By: Demi Dang
Roma is a movie that evokes life in Mexico City during the early 1970s, a time that was of great social transformation. The film depicts the upheaval that took place in the life of a middle class Mexican family when the father decides to leave the family home. This situation prompts a significant psychological change in the lives of the main characters; especially the mother, who realizes that she is now in charge of the household. From this perspective, one can see how the narrative of the film serves to reinforce the theme of female empowerment. Once the mother, Sofia, played by Marina de Tavira, acknowledges the irretrievable breakdown of the family structure, she is able to overcome the feeling of betrayal and to take charge of the household. The film celebrates the passage from a broken patriarchal structure to a wholesome matriarchal arrangement, in which both Sofia and Cleo, played by Yalitza Aparicio, have a significant part to play. The movie links the narrative of brokenness and despair with the social and cultural upheaval that was taking place in Mexico during the early 1970s, as seen in the proliferation of the political demonstrations organized by university students. I think the way Cleo is treated as a background figure is commentary on the treatment of indigenous workers by the middle and upper classes of Mexico. There is some controversy to this film due to the fact that it is telling a story of an indigenous women without an indigenous women’s voice. Yet I actually liked how Alfonso Cuaron handles all of this. It is semi autobiographical after all, an intensely personal film. Alfonso grew up privileged and sheltered and most likely came to realize as he became an adult certain truths and realities about his caretakers and or nannies and their treatment. Since this is clearly a personal film, it would have felt authentic for him to explore this a modern, “woke” lens because that was not how he experienced it.
The film depicts in an eloquent manner the effect that the differences between rich and poor had on the Mexican social space. Cleo is a young woman of indigenous descent, who lives with Sofia’s family, performing all the household tasks and taking care of the children. There is a sense of ontological separation between people of middle class origin and people of poor background that is present throughout the film. This is seen in a palpable manner in the scene at the hacienda, which shows the dispute between the rich landowners and the people of poor background who set the forest on fire. This sense of ontological separation is bridged through the experience of loss. Cleo experiences the sense of loss in a more stoic way, perhaps because of her ethnic and socio-economic background. As a young woman of indigenous origin, she is accustoming to enduring hardship. Nevertheless, her feeling of loss is more profoundly felt. Cleo starts a relationship with Fermin, who lived in the outskirts of Mexico City and turns out to be one of the people that would later on exercise violence against the demonstrators. Fermin rejects Cleo when he finds out that she is pregnant. Later on, Cleo, who admits to not have wanted the baby to be born, delivers a stillborn child. There is, therefore, a feeling of loss that goes on throughout the film.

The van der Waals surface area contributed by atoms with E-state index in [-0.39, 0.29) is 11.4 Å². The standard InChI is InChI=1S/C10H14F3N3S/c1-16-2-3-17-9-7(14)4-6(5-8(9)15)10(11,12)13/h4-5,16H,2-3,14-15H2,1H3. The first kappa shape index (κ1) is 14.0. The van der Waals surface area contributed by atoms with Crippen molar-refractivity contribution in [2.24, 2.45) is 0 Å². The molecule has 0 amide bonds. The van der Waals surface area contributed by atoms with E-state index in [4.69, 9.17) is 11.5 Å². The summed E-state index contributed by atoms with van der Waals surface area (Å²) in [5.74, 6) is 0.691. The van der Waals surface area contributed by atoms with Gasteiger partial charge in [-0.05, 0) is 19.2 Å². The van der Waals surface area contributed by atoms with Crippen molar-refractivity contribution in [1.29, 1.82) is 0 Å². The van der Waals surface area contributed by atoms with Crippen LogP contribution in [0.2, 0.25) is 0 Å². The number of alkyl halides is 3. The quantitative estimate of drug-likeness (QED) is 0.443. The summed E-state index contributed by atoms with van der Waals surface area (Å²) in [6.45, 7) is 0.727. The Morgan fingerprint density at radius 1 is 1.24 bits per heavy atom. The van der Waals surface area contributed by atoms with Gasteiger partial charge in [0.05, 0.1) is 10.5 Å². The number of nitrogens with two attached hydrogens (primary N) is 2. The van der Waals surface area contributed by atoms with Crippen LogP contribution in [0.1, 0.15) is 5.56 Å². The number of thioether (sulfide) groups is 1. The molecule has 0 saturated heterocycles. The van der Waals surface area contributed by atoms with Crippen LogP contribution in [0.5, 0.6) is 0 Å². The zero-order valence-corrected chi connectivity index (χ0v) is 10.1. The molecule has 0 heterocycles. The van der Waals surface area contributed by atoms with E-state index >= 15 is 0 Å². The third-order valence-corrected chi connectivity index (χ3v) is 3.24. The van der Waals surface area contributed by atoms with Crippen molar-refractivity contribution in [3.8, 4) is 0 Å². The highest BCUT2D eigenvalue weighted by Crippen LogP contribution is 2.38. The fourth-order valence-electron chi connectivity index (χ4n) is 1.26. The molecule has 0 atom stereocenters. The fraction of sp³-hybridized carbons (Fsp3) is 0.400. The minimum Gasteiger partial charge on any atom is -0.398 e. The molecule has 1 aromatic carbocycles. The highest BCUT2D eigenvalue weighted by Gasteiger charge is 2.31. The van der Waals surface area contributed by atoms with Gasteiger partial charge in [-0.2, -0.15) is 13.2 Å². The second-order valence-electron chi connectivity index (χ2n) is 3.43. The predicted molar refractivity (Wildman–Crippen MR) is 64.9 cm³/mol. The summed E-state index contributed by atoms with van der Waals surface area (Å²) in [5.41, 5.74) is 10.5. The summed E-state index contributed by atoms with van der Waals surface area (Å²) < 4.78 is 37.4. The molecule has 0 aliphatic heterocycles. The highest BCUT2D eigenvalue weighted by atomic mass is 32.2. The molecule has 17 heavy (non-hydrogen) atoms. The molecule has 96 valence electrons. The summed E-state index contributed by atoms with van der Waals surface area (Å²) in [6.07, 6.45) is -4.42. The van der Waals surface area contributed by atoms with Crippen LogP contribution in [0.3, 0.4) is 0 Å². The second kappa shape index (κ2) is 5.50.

The transformation that was taking place in the family environment and in Mexican society as a whole appears to sustain the narrative of dispossession that is pervasive throughout the film. This narrative of dispossession also informs the way that they both respond to the challenges that are presented to them. This narrative of dispossession also serves to signpost the transition from childhood to adulthood and from emotional brokenness to emotional maturity.
The evocative portrayal of life in Mexico City in the early 1970s is strengthened by the fact that the film is shot in black and white and with the use of long held shots and wide camera angles, which brings about a sense of detachment yet feeling quite centered while giving a feeling of distance. Tight close ups and and quick cutting be gone, the shots of Cleo waiting for Fermin at the movies and then the cut to her staring out the window to the rain were incredibly personal, aas for many other intimate moments like these throughout the film. It is through this perspective that differences of class and ethnicity are overcome. Loss and dispossession are elements that allow the main protagonists of the film to reach a higher state of emotional maturity and to accept the inevitability of change. The film also manifests the power of redemption that lies in selfless actions. Cleo saves two of the children from being drowned during a trip to the seaside.
This leads to a climactic moment of emotional disclosure, when she confesses to the fact that she did not want to be a mother. That climactic moment creates a point of disjuncture between the past and the future. Cleo’s struggles were very clearly the center of the film and her relationship with the family she is taking care of, where she has to hold herself together amidst the chaos of her life, the emotional core. When Sofia, Cleo and the children go back to Mexico City there is a feeling of normalcy that comes from the unity that had been created during the family’s trip. This is a moment that represents a new beginning and a new sense of confidence for Sofia, Cleo and the children.
Roma, 2018, directed by Alfonso Cuarón,